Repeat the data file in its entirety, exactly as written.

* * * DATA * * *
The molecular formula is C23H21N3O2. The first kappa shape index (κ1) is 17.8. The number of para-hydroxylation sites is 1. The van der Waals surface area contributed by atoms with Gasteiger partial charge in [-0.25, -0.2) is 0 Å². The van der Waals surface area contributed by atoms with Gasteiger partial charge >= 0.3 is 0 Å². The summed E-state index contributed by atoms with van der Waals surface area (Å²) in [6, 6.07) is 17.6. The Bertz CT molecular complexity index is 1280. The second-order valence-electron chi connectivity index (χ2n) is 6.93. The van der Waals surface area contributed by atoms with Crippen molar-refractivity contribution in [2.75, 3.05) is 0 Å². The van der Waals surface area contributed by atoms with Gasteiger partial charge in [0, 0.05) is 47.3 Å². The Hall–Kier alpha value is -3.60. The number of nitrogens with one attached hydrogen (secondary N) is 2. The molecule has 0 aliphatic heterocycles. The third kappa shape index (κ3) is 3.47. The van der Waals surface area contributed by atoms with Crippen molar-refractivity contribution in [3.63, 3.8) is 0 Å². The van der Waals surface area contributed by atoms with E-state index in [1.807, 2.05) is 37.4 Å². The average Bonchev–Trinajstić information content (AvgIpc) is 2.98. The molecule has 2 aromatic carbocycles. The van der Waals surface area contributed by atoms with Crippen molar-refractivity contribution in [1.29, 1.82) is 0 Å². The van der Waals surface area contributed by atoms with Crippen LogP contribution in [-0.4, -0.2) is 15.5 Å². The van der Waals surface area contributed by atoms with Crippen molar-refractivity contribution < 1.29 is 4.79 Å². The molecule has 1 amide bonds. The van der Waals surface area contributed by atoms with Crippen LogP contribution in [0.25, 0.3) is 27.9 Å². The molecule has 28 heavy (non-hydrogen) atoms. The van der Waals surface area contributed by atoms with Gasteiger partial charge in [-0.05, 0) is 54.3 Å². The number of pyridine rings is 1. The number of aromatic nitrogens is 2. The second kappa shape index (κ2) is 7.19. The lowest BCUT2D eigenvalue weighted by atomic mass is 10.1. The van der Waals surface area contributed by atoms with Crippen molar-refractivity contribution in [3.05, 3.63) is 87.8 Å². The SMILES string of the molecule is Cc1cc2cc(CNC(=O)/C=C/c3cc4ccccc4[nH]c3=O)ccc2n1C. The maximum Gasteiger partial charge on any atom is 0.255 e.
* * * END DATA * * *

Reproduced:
The molecular formula is C23H21N3O2. The first kappa shape index (κ1) is 17.8. The number of para-hydroxylation sites is 1. The van der Waals surface area contributed by atoms with Gasteiger partial charge in [-0.25, -0.2) is 0 Å². The van der Waals surface area contributed by atoms with Gasteiger partial charge >= 0.3 is 0 Å². The summed E-state index contributed by atoms with van der Waals surface area (Å²) in [6, 6.07) is 17.6. The Bertz CT molecular complexity index is 1280. The second-order valence-electron chi connectivity index (χ2n) is 6.93. The van der Waals surface area contributed by atoms with Crippen molar-refractivity contribution in [2.75, 3.05) is 0 Å². The van der Waals surface area contributed by atoms with Gasteiger partial charge in [0, 0.05) is 47.3 Å². The Hall–Kier alpha value is -3.60. The number of nitrogens with one attached hydrogen (secondary N) is 2. The molecule has 0 aliphatic heterocycles. The third kappa shape index (κ3) is 3.47. The van der Waals surface area contributed by atoms with Crippen molar-refractivity contribution in [3.63, 3.8) is 0 Å². The van der Waals surface area contributed by atoms with E-state index in [1.807, 2.05) is 37.4 Å². The average Bonchev–Trinajstić information content (AvgIpc) is 2.98. The molecule has 2 aromatic carbocycles. The van der Waals surface area contributed by atoms with Crippen molar-refractivity contribution in [1.29, 1.82) is 0 Å². The van der Waals surface area contributed by atoms with Crippen LogP contribution in [-0.4, -0.2) is 15.5 Å². The van der Waals surface area contributed by atoms with Crippen molar-refractivity contribution < 1.29 is 4.79 Å². The molecule has 1 amide bonds. The van der Waals surface area contributed by atoms with Crippen LogP contribution in [0.25, 0.3) is 27.9 Å². The molecule has 28 heavy (non-hydrogen) atoms. The van der Waals surface area contributed by atoms with Gasteiger partial charge in [-0.05, 0) is 54.3 Å². The number of pyridine rings is 1. The number of aromatic nitrogens is 2. The second kappa shape index (κ2) is 7.19. The lowest BCUT2D eigenvalue weighted by atomic mass is 10.1. The van der Waals surface area contributed by atoms with Crippen molar-refractivity contribution in [3.05, 3.63) is 87.8 Å². The SMILES string of the molecule is Cc1cc2cc(CNC(=O)/C=C/c3cc4ccccc4[nH]c3=O)ccc2n1C. The maximum Gasteiger partial charge on any atom is 0.255 e.